Arizona's first lifesaving three-dimensional mammography is now available at John C. Lincoln's Breast Health and Research Center
Learn about mammography using Hologic's new 3D digital breast tomosynthesis system, now available at the John C. Lincoln Breast Health and Research Center.
In April 2011, Valley women screened for breast cancer at John C. Lincoln's Breast Health and Research Center gained access to groundbreaking, three-dimensional imaging technology, called tomosynthesis. The highly sensitive imaging technology provides individual images of thin layers of breast tissue, yielding much clearer images.
The center uses the new Selenia Dimensions 3D digital mammography system, developed by Hologic.
The 3D mammography technology was installed at the center in 2010, but could only be used for two-dimensional breast imaging, pending federal approval for 3D use. Federal approval from the U.S. Food and Drug Administration (FDA) was granted in February 2011, after which the new 3D software was ordered, installed, tested and approved for use.
Benefits of Digital Breast Tomosynthesis
Tomosynthesis reveals the inner architecture of the breast, without the distortion typically caused by tissue shadowing or density. Thin layers of breast tissue are shown individually, not as overlapping tissue layers, which can hide lesions or cause benign areas to appear suspicious. By contrast, conventional mammograms show overlapping tissue, which can be confusing.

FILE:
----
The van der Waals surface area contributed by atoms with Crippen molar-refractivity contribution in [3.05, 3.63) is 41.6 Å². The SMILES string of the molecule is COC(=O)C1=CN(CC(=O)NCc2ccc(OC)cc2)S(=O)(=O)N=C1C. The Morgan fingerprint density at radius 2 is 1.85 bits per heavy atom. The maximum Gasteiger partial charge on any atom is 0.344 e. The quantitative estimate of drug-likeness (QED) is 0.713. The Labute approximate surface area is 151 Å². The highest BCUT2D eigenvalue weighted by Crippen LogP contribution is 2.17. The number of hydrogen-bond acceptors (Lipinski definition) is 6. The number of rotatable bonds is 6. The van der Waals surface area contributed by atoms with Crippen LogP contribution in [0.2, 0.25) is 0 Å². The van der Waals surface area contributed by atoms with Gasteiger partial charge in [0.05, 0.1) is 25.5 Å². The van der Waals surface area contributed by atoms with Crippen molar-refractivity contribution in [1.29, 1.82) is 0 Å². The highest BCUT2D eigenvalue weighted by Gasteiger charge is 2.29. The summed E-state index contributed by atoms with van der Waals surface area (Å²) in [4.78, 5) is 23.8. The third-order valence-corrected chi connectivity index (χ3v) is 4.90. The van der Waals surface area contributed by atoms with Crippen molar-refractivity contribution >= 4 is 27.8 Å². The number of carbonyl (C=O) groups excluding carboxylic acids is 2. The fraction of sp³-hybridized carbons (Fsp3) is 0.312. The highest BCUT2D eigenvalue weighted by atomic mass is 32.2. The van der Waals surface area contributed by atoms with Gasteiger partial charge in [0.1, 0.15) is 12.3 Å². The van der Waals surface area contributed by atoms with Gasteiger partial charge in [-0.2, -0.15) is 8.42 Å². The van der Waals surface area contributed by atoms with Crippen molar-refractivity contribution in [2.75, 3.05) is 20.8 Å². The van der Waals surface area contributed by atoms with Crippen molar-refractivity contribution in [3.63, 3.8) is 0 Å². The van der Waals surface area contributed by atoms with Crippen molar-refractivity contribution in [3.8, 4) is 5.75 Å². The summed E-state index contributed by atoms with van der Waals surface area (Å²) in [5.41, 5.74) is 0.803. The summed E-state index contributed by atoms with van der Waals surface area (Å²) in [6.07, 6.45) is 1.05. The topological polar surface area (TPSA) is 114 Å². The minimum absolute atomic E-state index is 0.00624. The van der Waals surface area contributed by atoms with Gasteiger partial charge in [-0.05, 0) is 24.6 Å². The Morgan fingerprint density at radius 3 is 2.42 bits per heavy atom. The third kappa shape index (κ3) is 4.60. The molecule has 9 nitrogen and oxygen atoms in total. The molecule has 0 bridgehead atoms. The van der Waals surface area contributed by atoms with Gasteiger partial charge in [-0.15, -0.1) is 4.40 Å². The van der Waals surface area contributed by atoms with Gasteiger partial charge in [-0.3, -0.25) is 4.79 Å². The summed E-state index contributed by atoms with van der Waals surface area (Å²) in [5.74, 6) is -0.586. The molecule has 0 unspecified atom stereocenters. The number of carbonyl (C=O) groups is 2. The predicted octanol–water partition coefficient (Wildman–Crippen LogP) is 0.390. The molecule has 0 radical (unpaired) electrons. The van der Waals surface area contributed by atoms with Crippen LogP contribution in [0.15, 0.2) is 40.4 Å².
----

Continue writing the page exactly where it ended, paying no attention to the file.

Schedule a 3D Mammogram
Call the Breast Health and Research Center at 623-780-HOPE (4673)
While traditional mammograms solely produce 2D imaging, the Hologic tomosynthesis mammograms allow both 2D and 3D screening in one compression, in just seconds, at a combined X-ray dose below the FDA's acceptable maximum guidelines for screening mammography.
Through tomosynthesis, radiologists and doctors now can compare a patient's previous 2D mammogram side-by-side with the 3D format.
New Technology Means Fewer Patients Recalled for Follow-Up Imaging
Reviewing an additional 3D image has helped doctors find more cancers than with 2-D images alone, according to clinical experience cited by the FDA. Improved accuracy in detecting cancers with Hologic's tomosynthesis system decreased the number of patients recalled for diagnostic workups by their radiologists, when results were unclear.
When radiologists encounter suspicious images, patients are recalled for additional mammograms. Historically, approximately 10 percent of women who get screening mammograms undergo additional testing for abnormalities that are later determined to be noncancerous.
This is necessary in order to identify or rule out breast cancer. However, each recall adds to women's anxiety levels, is inconvenient and increases the amount of radiation to which patients are exposed.
Detecting Breast Cancer Earlier, When It Is More Treatable
In clinical studies, radiologists reading 2D and 3D mammography in combination, compared to 2D mammography alone, demonstrated superior clinical performance. Tiny cancers that are invisible in traditional 2D digital mammography appear clearly in 3D imagery.
The enhanced technology will raise radiologists' confidence in ruling out breast cancer, without calling the patient back for further imaging study. Further, because the technology offers improved visual sensitivity, it should raise the proportion of mammograms that correctly detect breast cancers.
While critically important for all women, the enhancement is especially important for younger women with dense breast tissue.
Through 3D mammography, breast specialists will be able to identify cancer at an earlier, more treatable stage, ultimately saving more lives. The stage at which breast cancer is detected influences a woman's chance of survival. If detected early, the five-year survival rate is 98 percent. At this time, there is no sure way to prevent breast cancer, which is why regular mammograms starting for most women at age 40 are so important.